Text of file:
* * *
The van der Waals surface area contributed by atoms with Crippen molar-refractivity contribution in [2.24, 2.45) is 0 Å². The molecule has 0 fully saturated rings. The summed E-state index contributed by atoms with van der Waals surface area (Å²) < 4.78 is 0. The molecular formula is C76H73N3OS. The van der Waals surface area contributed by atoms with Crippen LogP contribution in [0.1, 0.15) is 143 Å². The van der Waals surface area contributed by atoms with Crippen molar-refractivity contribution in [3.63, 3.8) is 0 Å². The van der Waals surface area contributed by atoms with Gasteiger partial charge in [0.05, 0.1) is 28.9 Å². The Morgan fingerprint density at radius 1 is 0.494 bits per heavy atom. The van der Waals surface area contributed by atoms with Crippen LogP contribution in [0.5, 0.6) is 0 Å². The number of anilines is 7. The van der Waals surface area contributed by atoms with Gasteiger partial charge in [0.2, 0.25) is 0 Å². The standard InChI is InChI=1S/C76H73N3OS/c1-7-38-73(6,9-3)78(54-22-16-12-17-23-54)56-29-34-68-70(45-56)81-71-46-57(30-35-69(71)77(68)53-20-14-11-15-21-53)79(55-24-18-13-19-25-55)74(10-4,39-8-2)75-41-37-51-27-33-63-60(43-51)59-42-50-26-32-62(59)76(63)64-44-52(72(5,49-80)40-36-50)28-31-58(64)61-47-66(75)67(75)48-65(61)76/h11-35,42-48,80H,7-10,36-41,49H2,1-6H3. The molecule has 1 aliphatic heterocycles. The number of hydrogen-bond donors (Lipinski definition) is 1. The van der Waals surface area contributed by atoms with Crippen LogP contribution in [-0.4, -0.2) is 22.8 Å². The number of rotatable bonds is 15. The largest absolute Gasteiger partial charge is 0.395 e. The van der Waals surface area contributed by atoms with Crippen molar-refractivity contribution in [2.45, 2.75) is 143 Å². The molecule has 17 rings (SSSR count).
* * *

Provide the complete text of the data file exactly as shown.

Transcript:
The van der Waals surface area contributed by atoms with Crippen molar-refractivity contribution in [2.24, 2.45) is 0 Å². The molecule has 0 fully saturated rings. The summed E-state index contributed by atoms with van der Waals surface area (Å²) < 4.78 is 0. The molecular formula is C76H73N3OS. The van der Waals surface area contributed by atoms with Crippen LogP contribution in [0.1, 0.15) is 143 Å². The van der Waals surface area contributed by atoms with Crippen molar-refractivity contribution in [3.63, 3.8) is 0 Å². The van der Waals surface area contributed by atoms with Gasteiger partial charge in [0.05, 0.1) is 28.9 Å². The Morgan fingerprint density at radius 1 is 0.494 bits per heavy atom. The van der Waals surface area contributed by atoms with Crippen LogP contribution in [0.5, 0.6) is 0 Å². The number of anilines is 7. The van der Waals surface area contributed by atoms with Gasteiger partial charge in [0.2, 0.25) is 0 Å². The standard InChI is InChI=1S/C76H73N3OS/c1-7-38-73(6,9-3)78(54-22-16-12-17-23-54)56-29-34-68-70(45-56)81-71-46-57(30-35-69(71)77(68)53-20-14-11-15-21-53)79(55-24-18-13-19-25-55)74(10-4,39-8-2)75-41-37-51-27-33-63-60(43-51)59-42-50-26-32-62(59)76(63)64-44-52(72(5,49-80)40-36-50)28-31-58(64)61-47-66(75)67(75)48-65(61)76/h11-35,42-48,80H,7-10,36-41,49H2,1-6H3. The molecule has 1 aliphatic heterocycles. The number of hydrogen-bond donors (Lipinski definition) is 1. The van der Waals surface area contributed by atoms with Crippen LogP contribution in [-0.4, -0.2) is 22.8 Å². The number of rotatable bonds is 15. The largest absolute Gasteiger partial charge is 0.395 e. The van der Waals surface area contributed by atoms with Crippen molar-refractivity contribution in [2.45, 2.75) is 143 Å². The molecule has 17 rings (SSSR count).